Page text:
Comparative cardiopulmonary effects of intramuscularly administered etorphine and carfentanil in goats

Darryl J. Heard From the Departments of Small Animal Clinical (Heard) and Physiological Sciences (Buss), College of Veterinary Medicine, and Department of Cardiology, College of Medicine (Nichols), University of Florida, Gainesville, FL 32610, and Department of Clinical Sciences, College of Veterinary Medicine, Cornell University, Ithaca, NY 14853-6407 (Kollias).

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Wilmer W. Nichols From the Departments of Small Animal Clinical (Heard) and Physiological Sciences (Buss), College of Veterinary Medicine, and Department of Cardiology, College of Medicine (Nichols), University of Florida, Gainesville, FL 32610, and Department of Clinical Sciences, College of Veterinary Medicine, Cornell University, Ithaca, NY 14853-6407 (Kollias).

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Daryl Buss From the Departments of Small Animal Clinical (Heard) and Physiological Sciences (Buss), College of Veterinary Medicine, and Department of Cardiology, College of Medicine (Nichols), University of Florida, Gainesville, FL 32610, and Department of Clinical Sciences, College of Veterinary Medicine, Cornell University, Ithaca, NY 14853-6407 (Kollias).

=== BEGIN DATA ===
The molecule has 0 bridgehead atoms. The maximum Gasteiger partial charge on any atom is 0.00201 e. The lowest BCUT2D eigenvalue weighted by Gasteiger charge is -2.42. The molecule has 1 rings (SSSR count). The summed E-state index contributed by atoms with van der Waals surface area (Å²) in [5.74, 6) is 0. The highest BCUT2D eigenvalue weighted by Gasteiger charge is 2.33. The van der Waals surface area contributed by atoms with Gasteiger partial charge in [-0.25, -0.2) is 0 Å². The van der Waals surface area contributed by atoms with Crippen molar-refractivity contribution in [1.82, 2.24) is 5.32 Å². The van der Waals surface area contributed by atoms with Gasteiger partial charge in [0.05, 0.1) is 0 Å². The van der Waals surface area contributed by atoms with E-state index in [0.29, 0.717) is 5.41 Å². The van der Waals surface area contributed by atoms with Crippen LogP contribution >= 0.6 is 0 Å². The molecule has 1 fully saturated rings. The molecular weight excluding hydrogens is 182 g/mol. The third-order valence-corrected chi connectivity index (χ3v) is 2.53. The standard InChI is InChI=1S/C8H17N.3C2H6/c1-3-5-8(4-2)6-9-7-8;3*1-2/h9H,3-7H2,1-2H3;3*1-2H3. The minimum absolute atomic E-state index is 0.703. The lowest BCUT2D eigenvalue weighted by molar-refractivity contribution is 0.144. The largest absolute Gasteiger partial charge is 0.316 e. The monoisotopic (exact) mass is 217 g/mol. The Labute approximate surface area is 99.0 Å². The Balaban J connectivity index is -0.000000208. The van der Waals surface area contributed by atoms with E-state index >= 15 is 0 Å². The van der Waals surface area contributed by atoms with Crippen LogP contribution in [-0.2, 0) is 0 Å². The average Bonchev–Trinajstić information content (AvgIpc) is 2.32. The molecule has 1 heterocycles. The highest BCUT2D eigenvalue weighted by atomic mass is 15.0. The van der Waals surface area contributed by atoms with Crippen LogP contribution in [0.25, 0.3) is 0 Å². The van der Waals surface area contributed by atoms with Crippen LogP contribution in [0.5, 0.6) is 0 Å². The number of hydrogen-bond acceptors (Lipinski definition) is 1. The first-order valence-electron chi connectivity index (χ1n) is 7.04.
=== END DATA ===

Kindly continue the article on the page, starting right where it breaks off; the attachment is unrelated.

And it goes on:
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George V. Kollias From the Departments of Small Animal Clinical (Heard) and Physiological Sciences (Buss), College of Veterinary Medicine, and Department of Cardiology, College of Medicine (Nichols), University of Florida, Gainesville, FL 32610, and Department of Clinical Sciences, College of Veterinary Medicine, Cornell University, Ithaca, NY 14853-6407 (Kollias).

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Abstract

Objective

To determine comparative cardiopulmonary effects of IM administered etorphine and carfentanil in goats.

Animals

Seven clinically normal adult female goats.

Design

Each goat received at least 9 drug treatments (etorphine HCI, 5 (twice], 10, 20, and 40 and carfentanil citrate, 5, 10, 20, and 40 μg/kg of body weight), with a minimal 2-day interval between trials. Although drug dosages were randomized, etorphine and carfentanil treatments were alternated. To assess for drug tolerance, the first and last treatments always were etorphine (5 μg/kg).